Cayman’s electricity provider CUC and the Electricity Regulatory Authority have agreed upon a revised Consumer-Owned Renewable Energy programme, which introduces a new feed-in tariff offer by CUC to purchase back extra electricity generated at a fixed rate. The new agreement still raises a number of questions among prospective renewable energy generators in Cayman.
Environmentally-minded individuals and businesses across Grand Cayman have been holding their collective breath in wait for this new CORE agreement with a tariff that is attractive enough to make them make the considerable investment in renewable energy sources such as solar or wind turbines.
The 7 cent differential
CUC’s revised CORE agreement pegs the price of electricity that CUC will pay to the consumer at 37 cents per kWh for the electricity that customers give back to the grid via their own production from renewable energy sources.
“The figure was calculated taking into effect a variety of variables and was, we felt, a fair price for those generating electricity via renewable means to make a profit on their investment,” Richard Hew, CUC president says.
The cost of consuming electricity, i.e. what the consumer pays CUC, is 30 cents per kWh, thus those generating their own electricity will gain a net 7 cents at present day prices.
Those who sign up to the new CORE agreement will be taking part in an initial year-long pilot programme, after which time several factors will be reevaluated, including the fixed rate.
Concerns have been raised by potential investors in renewable energy that the rate will not float in parallel with the cost of oil.
“A fixed price for energy at 37 cents may sound good now but when energy costs skyrocket in the years to come, CUC would be guaranteed energy at an extremely low fixed price for years, where the people that invested in renewable energy systems would, in effect, be providing the energy by which CUC is deriving their profits at no increased cost to CUC. In my opinion, the price paid to the renewable energy customers should be tied to a schedule related to the cost of CUC’s generation costs,” says Jim Knapp, a home owner who has invested in renewable energy.
“Is the seven-cent differential going to be maintained even with crude prices going up?” wonders Jay Easterbrook of the sustainable energy pioneer Lighthouse Point Development/Divetech Ltd.
Hew says the payback of ought not to be thought of in connection with the price of oil.
“The two are unconnected,” he says. “We looked at the cost involved with purchasing, installing and running renewable energy sources and believed this was a fair price. If the price of such installations comes down as we believe it probably will, this has to be taken into consideration when we look at the agreement again in a year from now.”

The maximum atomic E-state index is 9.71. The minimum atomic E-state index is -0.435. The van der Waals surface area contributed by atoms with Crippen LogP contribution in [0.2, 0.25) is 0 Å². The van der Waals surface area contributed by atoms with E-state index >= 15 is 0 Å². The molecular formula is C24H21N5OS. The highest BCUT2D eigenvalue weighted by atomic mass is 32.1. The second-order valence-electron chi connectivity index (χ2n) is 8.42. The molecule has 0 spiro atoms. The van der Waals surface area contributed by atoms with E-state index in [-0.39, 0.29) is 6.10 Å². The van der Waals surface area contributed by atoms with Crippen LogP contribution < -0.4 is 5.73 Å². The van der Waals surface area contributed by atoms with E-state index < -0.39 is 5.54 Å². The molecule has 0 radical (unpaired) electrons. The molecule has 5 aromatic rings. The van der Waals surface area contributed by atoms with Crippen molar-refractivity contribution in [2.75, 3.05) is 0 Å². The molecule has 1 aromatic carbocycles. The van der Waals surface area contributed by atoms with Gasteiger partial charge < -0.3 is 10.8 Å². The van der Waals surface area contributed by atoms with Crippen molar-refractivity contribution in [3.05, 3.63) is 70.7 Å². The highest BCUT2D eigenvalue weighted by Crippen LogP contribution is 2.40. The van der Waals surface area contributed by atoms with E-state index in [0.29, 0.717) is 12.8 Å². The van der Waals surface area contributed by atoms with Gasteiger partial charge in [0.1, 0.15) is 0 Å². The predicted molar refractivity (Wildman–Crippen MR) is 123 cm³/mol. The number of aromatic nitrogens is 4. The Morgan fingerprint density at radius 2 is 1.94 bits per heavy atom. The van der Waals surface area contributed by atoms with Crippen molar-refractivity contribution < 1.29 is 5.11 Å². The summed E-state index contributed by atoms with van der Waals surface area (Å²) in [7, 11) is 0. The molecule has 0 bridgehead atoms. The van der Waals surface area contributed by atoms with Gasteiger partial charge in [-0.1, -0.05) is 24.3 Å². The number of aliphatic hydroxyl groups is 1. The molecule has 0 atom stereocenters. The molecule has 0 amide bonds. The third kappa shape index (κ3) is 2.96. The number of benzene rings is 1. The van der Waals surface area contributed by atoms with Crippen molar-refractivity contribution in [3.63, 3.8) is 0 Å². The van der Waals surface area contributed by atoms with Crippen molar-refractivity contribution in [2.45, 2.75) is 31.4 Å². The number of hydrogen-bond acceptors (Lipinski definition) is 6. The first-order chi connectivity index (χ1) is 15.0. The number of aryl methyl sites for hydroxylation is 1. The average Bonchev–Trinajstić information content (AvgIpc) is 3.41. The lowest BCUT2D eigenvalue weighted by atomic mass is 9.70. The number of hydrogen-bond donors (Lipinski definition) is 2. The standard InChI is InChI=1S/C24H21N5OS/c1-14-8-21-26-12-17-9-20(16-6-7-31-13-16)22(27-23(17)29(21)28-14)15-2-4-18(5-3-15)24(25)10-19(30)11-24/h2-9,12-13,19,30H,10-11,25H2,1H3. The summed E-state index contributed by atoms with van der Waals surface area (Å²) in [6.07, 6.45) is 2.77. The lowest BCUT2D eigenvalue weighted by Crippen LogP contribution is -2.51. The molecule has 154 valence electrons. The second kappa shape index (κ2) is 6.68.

Louis Boucher, deputy managing director of the ERA, says there would have to be considerable pressure on the price of oil to take the cost of 30 cents per kWh over 37 cents and assures the figure will be examined after the pilot year is up.
Also to be reassessed are technological advancements, the number of new consumers to the system, the price of renewable energy equipment and the national energy policy being developed, Boucher states.
Binding in for the long term
CUC says that it will be bound to those who initially sign up to the agreement for 20 years, offering the agreement to individuals and businesses on a first-come-first-served basis, up to a maximum of 1 MW of total output across the board, or for one year; whichever is sooner. Knapp doesn’t like the idea that it’s limited to the first 1MW on the pilot programme when the customers are expected to sign a 20 year agreement.
Hew says the agreement allows individuals and businesses to make business decisions as to whether to invest in renewable energy sources in terms of payback that should eventually take place.
The cap of 1MW is important, Hew says, because the seven cents increase in what CUC will have to pay for electricity from renewable energy sources will only be negligible and not felt by consumers. Unrestricted purchases could lead to higher cost that might be felt by general consumers.